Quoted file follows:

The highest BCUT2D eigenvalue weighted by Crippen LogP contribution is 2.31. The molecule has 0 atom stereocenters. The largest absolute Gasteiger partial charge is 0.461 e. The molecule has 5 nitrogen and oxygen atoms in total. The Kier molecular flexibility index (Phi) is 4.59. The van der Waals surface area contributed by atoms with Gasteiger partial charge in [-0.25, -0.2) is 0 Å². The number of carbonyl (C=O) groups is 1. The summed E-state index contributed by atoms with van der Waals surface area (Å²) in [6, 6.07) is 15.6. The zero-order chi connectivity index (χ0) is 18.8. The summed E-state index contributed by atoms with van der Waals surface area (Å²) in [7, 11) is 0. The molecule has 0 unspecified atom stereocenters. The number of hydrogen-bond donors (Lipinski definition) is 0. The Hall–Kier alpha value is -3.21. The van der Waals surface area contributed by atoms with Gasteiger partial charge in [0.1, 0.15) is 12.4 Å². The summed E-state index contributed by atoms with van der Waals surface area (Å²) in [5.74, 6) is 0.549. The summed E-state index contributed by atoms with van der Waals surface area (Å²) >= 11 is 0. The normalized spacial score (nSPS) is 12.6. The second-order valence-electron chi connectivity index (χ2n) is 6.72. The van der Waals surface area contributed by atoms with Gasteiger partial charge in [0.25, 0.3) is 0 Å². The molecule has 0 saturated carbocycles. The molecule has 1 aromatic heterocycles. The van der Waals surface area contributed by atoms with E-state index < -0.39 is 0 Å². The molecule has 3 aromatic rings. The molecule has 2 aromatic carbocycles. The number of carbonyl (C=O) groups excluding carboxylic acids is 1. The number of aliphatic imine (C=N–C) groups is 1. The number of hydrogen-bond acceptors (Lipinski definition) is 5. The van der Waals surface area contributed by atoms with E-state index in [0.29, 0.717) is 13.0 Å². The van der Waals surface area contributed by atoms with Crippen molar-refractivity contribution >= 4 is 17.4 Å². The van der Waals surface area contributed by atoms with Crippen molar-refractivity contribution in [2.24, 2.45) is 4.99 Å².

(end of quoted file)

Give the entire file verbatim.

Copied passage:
The highest BCUT2D eigenvalue weighted by Crippen LogP contribution is 2.31. The molecule has 0 atom stereocenters. The largest absolute Gasteiger partial charge is 0.461 e. The molecule has 5 nitrogen and oxygen atoms in total. The Kier molecular flexibility index (Phi) is 4.59. The van der Waals surface area contributed by atoms with Gasteiger partial charge in [-0.25, -0.2) is 0 Å². The number of carbonyl (C=O) groups is 1. The summed E-state index contributed by atoms with van der Waals surface area (Å²) in [6, 6.07) is 15.6. The zero-order chi connectivity index (χ0) is 18.8. The summed E-state index contributed by atoms with van der Waals surface area (Å²) in [7, 11) is 0. The molecule has 0 unspecified atom stereocenters. The number of hydrogen-bond donors (Lipinski definition) is 0. The Hall–Kier alpha value is -3.21. The van der Waals surface area contributed by atoms with Gasteiger partial charge in [0.1, 0.15) is 12.4 Å². The summed E-state index contributed by atoms with van der Waals surface area (Å²) in [5.74, 6) is 0.549. The summed E-state index contributed by atoms with van der Waals surface area (Å²) >= 11 is 0. The normalized spacial score (nSPS) is 12.6. The second-order valence-electron chi connectivity index (χ2n) is 6.72. The van der Waals surface area contributed by atoms with Gasteiger partial charge in [0.25, 0.3) is 0 Å². The molecule has 0 saturated carbocycles. The molecule has 1 aromatic heterocycles. The van der Waals surface area contributed by atoms with E-state index < -0.39 is 0 Å². The molecule has 3 aromatic rings. The molecule has 2 aromatic carbocycles. The number of carbonyl (C=O) groups excluding carboxylic acids is 1. The number of aliphatic imine (C=N–C) groups is 1. The number of hydrogen-bond acceptors (Lipinski definition) is 5. The van der Waals surface area contributed by atoms with E-state index in [0.29, 0.717) is 13.0 Å². The van der Waals surface area contributed by atoms with Crippen molar-refractivity contribution >= 4 is 17.4 Å². The van der Waals surface area contributed by atoms with Crippen molar-refractivity contribution in [2.24, 2.45) is 4.99 Å².